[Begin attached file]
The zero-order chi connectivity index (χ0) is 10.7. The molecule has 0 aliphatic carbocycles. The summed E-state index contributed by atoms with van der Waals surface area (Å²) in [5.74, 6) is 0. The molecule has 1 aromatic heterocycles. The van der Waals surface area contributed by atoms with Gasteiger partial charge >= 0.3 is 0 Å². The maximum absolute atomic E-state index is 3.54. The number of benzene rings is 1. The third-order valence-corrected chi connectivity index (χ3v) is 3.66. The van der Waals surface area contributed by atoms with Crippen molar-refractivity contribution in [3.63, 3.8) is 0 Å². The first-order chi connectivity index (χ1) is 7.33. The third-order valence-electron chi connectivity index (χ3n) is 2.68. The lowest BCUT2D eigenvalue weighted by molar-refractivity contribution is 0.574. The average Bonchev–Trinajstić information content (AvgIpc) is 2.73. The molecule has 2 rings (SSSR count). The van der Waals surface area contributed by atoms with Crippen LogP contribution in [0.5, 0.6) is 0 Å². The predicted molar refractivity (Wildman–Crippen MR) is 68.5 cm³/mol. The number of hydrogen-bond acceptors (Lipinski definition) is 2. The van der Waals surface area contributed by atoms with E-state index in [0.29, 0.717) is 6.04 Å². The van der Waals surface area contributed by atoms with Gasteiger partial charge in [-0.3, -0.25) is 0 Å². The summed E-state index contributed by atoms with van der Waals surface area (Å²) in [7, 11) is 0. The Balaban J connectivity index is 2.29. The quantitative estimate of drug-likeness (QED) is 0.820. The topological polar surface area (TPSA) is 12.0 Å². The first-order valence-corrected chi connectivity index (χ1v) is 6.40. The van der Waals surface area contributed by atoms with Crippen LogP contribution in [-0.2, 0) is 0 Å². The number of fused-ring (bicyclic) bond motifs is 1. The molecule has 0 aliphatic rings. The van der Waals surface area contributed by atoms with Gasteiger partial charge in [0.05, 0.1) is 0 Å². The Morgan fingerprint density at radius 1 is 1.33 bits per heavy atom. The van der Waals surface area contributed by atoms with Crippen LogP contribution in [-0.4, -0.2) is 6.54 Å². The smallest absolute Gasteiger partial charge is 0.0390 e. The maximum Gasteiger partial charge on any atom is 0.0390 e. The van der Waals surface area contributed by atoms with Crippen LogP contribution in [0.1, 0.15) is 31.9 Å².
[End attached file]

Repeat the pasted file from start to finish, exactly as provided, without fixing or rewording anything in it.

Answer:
The zero-order chi connectivity index (χ0) is 10.7. The molecule has 0 aliphatic carbocycles. The summed E-state index contributed by atoms with van der Waals surface area (Å²) in [5.74, 6) is 0. The molecule has 1 aromatic heterocycles. The van der Waals surface area contributed by atoms with Gasteiger partial charge >= 0.3 is 0 Å². The maximum absolute atomic E-state index is 3.54. The number of benzene rings is 1. The third-order valence-corrected chi connectivity index (χ3v) is 3.66. The van der Waals surface area contributed by atoms with Crippen molar-refractivity contribution in [3.63, 3.8) is 0 Å². The first-order chi connectivity index (χ1) is 7.33. The third-order valence-electron chi connectivity index (χ3n) is 2.68. The lowest BCUT2D eigenvalue weighted by molar-refractivity contribution is 0.574. The average Bonchev–Trinajstić information content (AvgIpc) is 2.73. The molecule has 2 rings (SSSR count). The van der Waals surface area contributed by atoms with Crippen LogP contribution in [0.5, 0.6) is 0 Å². The predicted molar refractivity (Wildman–Crippen MR) is 68.5 cm³/mol. The number of hydrogen-bond acceptors (Lipinski definition) is 2. The van der Waals surface area contributed by atoms with E-state index in [0.29, 0.717) is 6.04 Å². The van der Waals surface area contributed by atoms with Gasteiger partial charge in [-0.3, -0.25) is 0 Å². The summed E-state index contributed by atoms with van der Waals surface area (Å²) in [7, 11) is 0. The Balaban J connectivity index is 2.29. The quantitative estimate of drug-likeness (QED) is 0.820. The topological polar surface area (TPSA) is 12.0 Å². The first-order valence-corrected chi connectivity index (χ1v) is 6.40. The van der Waals surface area contributed by atoms with Crippen LogP contribution in [-0.2, 0) is 0 Å². The number of fused-ring (bicyclic) bond motifs is 1. The molecule has 0 aliphatic rings. The van der Waals surface area contributed by atoms with Gasteiger partial charge in [0.05, 0.1) is 0 Å². The Morgan fingerprint density at radius 1 is 1.33 bits per heavy atom. The van der Waals surface area contributed by atoms with Crippen LogP contribution in [-0.4, -0.2) is 6.54 Å². The smallest absolute Gasteiger partial charge is 0.0390 e. The maximum Gasteiger partial charge on any atom is 0.0390 e. The van der Waals surface area contributed by atoms with Crippen LogP contribution in [0.1, 0.15) is 31.9 Å².